Government tightens restrictions on foreign media

New York, March 15, 2006—The Committee to Protect Journalists is alarmed by the Uzbek government’s tightening of controls over local and foreign journalists working for foreign state-funded media. The cabinet approved regulations February 24 giving the Foreign Ministry wide discretion to issue formal warnings to foreign correspondents, revoke their accreditation and visas, and expel them. The Uzbek press reported the decision on March 7.

The restrictions follow a government crackdown on independent journalists since foreign media carried news of a May 13 massacre in the northeastern city of Andijan, where government forces shot and killed between 500 and 1,000 demonstrators, according to eyewitnesses and human rights groups.

The publicly funded BBC closed its Tashkent bureau in October citing government harassment. The U.S. government-funded Radio Free Europe / Radio Liberty (RFE/RL) closed its Tashkent office in December when the Foreign Ministry refused to renew its accreditation. Both broadcasters beamed local news back into Uzbekistan. Foreign news agencies reporting for a foreign audience such as ITAR-TASS, Xinhua, Deutsche Presse-Agentur, Agence France-Presse, Reuters and The Associated Press still have stringers in Tashkent.

“We condemn this latest example of the Uzbek authorities’ ongoing assault on press freedom,” said Ann Cooper, executive director of CPJ. “The government has now silenced virtually all independent voices in the media inside Uzbekistan.”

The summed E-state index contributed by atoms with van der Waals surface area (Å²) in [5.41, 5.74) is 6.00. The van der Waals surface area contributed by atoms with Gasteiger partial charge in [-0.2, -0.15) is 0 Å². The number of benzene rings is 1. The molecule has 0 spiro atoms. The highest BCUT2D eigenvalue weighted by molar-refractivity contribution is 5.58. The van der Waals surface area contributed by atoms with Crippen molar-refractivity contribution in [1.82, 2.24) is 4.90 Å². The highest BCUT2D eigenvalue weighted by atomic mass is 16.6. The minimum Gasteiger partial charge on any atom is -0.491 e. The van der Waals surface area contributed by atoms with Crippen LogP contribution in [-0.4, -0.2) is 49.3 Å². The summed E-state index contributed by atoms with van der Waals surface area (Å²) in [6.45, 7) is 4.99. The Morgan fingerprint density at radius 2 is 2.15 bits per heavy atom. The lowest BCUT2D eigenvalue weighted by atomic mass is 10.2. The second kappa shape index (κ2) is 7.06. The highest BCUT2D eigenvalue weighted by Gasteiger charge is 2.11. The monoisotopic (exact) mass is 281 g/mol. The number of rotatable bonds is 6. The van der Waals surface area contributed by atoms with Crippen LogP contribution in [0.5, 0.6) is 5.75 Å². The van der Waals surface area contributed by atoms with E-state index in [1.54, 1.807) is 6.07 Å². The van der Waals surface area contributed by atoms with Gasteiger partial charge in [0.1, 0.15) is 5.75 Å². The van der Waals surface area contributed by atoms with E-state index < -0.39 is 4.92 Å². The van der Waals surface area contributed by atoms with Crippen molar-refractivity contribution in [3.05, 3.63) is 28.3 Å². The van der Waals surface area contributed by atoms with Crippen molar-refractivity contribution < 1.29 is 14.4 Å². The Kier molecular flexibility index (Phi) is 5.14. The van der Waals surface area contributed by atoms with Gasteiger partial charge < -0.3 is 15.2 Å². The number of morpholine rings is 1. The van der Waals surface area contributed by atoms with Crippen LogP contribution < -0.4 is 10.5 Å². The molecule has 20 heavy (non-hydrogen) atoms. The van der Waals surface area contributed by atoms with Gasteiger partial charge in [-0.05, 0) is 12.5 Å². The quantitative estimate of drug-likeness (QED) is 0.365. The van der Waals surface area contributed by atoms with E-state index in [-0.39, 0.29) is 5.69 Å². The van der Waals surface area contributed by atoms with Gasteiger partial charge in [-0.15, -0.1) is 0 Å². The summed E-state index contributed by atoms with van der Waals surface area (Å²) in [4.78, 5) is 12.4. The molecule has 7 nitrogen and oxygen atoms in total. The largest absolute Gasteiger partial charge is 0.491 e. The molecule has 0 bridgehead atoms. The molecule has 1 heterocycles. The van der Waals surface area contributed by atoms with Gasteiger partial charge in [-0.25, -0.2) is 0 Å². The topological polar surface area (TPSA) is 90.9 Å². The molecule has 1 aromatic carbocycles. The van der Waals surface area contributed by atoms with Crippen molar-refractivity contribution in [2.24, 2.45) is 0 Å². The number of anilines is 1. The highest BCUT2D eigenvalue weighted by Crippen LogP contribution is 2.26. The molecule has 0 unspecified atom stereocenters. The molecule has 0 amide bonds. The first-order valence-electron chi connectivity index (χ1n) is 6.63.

Article 22 of the new regulations prohibits Uzbek citizens from working for foreign state-funded media without Foreign Ministry accreditation. The article could be used to silence those few journalists who continue to provide information to Western broadcasters and Russian and European based Central Asia news Web sites.

Under Article 21 of the regulations foreign correspondents are “forbidden to call for the forceful change of the current constitutional order, violate the territorial integrity of the Republic of Uzbekistan, propagate war and violence, cruelty, national, race and religious hatred, and are also barred from interfering in the internal affairs of the Republic of Uzbekistan, harming the honor and dignity of citizens of the Republic of Uzbekistan, interfering in their private lives and committing other actions which provide for legal accountability.”

The full text was reprinted in Russian on the Web site of the Moscow daily Gazeta

For a chronology of government harassment of RFE/RL staff, see: